Zara can handle its capacity constraints by adopting the product-based tailored sourcing. In this, Zara can obtain the products which have low-volume from a more flexible source, these low-volume products are having an uncertain demand so it is better to obtain them from a flexible source (Wang, et al., 2011).
At the same time, the products which have high-volume are obtained from an efficient source as they have less uncertainty in the context of the demand.
Additionally, it can manage them by ordering and managing the capacity in advance and also producing some of its stock locally which allows for instant replenishment.
Every company which has its operations internationally all over the globe has to ensure that it has a strong and an effective supply chain. Zara to satisfy its customers effectively should also ensure that it has an effective supply chain or distribution network that is efficient enough to deliver its products at the right time and at the right place.
Zara can manage its level of demand throughout its supply chain effectively. It has a strong supply chain network that can be observed by the fact that Zara changes its stock in its stores or outlets twice a week (Christopher and Holweg, 2011).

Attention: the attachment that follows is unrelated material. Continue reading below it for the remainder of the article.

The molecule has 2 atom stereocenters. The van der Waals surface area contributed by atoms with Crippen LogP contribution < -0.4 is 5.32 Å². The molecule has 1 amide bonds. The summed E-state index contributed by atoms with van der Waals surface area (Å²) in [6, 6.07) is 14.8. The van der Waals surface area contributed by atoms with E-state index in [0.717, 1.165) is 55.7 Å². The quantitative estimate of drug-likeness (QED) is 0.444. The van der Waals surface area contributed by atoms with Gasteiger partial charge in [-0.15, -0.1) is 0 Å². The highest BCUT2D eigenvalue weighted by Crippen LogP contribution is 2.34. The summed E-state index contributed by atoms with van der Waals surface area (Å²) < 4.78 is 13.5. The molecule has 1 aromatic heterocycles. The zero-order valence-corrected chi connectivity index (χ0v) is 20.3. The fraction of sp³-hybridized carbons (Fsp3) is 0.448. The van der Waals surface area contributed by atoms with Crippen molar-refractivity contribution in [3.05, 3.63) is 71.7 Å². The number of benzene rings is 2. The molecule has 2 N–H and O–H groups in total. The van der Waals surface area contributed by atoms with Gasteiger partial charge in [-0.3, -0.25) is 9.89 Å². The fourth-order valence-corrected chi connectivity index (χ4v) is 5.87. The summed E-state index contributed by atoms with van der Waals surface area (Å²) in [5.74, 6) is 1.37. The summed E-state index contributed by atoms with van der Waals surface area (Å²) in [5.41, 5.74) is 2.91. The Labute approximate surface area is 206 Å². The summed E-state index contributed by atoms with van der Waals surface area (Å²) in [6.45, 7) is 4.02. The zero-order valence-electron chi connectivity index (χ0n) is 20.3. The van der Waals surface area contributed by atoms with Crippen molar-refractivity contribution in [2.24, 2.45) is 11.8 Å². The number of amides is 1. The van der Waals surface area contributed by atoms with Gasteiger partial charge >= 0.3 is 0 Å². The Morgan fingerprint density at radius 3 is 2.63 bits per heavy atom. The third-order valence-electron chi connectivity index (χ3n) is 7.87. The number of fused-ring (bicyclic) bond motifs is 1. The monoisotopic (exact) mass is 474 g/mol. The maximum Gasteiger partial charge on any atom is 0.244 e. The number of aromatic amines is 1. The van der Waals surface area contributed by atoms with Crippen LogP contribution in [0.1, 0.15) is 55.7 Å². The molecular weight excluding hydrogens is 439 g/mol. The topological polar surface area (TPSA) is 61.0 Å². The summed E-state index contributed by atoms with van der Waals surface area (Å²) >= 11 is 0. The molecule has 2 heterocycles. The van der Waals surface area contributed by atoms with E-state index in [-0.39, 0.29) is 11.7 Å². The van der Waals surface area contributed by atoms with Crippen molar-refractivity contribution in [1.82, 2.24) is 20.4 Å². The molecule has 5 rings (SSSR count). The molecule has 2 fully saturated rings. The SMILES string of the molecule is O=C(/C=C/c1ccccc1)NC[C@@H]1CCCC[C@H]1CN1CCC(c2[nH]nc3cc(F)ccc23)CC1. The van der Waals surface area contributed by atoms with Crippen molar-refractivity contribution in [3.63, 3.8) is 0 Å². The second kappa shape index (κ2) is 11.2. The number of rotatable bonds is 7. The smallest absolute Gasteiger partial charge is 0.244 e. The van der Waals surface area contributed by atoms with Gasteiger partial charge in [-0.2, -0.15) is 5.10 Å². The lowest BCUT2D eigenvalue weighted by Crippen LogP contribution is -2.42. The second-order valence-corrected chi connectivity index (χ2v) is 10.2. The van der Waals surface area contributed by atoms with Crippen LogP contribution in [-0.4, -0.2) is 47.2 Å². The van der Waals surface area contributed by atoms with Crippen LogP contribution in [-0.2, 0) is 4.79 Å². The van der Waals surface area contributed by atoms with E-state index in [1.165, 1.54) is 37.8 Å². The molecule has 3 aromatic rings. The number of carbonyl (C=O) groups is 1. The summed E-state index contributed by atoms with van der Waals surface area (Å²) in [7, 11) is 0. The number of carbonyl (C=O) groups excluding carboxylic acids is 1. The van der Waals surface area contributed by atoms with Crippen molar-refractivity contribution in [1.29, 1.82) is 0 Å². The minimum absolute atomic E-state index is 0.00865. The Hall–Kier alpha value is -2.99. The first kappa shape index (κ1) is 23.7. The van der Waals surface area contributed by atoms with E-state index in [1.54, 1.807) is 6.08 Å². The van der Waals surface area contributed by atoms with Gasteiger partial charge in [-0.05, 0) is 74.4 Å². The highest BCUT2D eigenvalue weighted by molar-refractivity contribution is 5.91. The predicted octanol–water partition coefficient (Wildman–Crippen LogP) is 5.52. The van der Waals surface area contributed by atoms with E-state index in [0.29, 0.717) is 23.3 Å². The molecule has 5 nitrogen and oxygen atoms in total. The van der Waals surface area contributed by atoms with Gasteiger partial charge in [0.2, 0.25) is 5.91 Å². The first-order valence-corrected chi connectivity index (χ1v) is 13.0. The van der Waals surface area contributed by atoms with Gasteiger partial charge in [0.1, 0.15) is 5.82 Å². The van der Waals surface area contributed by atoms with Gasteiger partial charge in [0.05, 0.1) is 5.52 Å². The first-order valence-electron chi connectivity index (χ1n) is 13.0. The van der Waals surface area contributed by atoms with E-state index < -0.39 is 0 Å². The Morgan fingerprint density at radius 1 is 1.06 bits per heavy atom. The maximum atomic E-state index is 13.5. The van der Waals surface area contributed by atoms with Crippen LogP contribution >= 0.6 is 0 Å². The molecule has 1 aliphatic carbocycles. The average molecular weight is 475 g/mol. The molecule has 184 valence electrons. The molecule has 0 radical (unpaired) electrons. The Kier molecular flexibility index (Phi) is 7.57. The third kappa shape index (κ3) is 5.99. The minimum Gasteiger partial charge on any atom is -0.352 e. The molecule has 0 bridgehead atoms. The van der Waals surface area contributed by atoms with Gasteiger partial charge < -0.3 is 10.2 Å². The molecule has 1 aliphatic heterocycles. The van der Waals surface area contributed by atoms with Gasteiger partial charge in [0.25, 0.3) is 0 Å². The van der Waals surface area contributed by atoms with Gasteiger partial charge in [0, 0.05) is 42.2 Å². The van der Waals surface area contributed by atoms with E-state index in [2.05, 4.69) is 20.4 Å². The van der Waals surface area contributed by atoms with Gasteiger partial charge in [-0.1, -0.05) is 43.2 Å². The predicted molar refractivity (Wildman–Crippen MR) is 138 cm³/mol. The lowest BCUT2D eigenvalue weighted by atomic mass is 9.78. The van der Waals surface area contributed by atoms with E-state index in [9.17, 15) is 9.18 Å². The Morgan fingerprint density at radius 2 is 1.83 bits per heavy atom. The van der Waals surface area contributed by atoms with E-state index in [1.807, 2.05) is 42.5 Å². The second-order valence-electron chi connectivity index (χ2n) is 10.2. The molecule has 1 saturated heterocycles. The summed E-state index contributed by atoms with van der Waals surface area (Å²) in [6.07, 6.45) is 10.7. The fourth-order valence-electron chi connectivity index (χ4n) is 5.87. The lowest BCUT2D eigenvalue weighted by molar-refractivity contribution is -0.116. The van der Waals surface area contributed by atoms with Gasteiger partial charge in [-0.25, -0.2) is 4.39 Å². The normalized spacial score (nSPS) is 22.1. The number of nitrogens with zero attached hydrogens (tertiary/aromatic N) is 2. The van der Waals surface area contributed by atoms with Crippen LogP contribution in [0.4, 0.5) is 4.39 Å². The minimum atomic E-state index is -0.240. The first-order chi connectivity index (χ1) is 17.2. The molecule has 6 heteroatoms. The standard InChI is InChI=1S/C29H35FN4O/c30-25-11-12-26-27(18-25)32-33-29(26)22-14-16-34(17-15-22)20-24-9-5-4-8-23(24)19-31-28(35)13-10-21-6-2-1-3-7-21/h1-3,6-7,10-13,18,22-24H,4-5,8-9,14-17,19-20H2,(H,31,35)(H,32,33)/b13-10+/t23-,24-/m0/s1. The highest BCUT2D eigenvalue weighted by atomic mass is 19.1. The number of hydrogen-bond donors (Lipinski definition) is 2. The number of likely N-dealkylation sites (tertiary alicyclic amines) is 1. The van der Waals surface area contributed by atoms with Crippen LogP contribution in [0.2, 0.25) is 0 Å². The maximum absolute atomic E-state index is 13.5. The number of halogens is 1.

They even get the ordered inventory within just two days after they place their orders. The items come already on hangers and also with their price tags which make it easier for the store manager to place them as soon as they are unloaded from the trucks and go straightly to the sales floor.
This helps the company to manage the demand level effectively and efficiently. The drum-buffer-rope of constraints can be used to overcome bottlenecks as it helps by using a buffer in the constrained resources to decrease the unnecessary WIP inventory of clothes and also allows for a continuous and smooth flow of products throughout the supply chain.
This DBS also is helpful in providing the company better quality of products to the customers (Nagurney, 2010).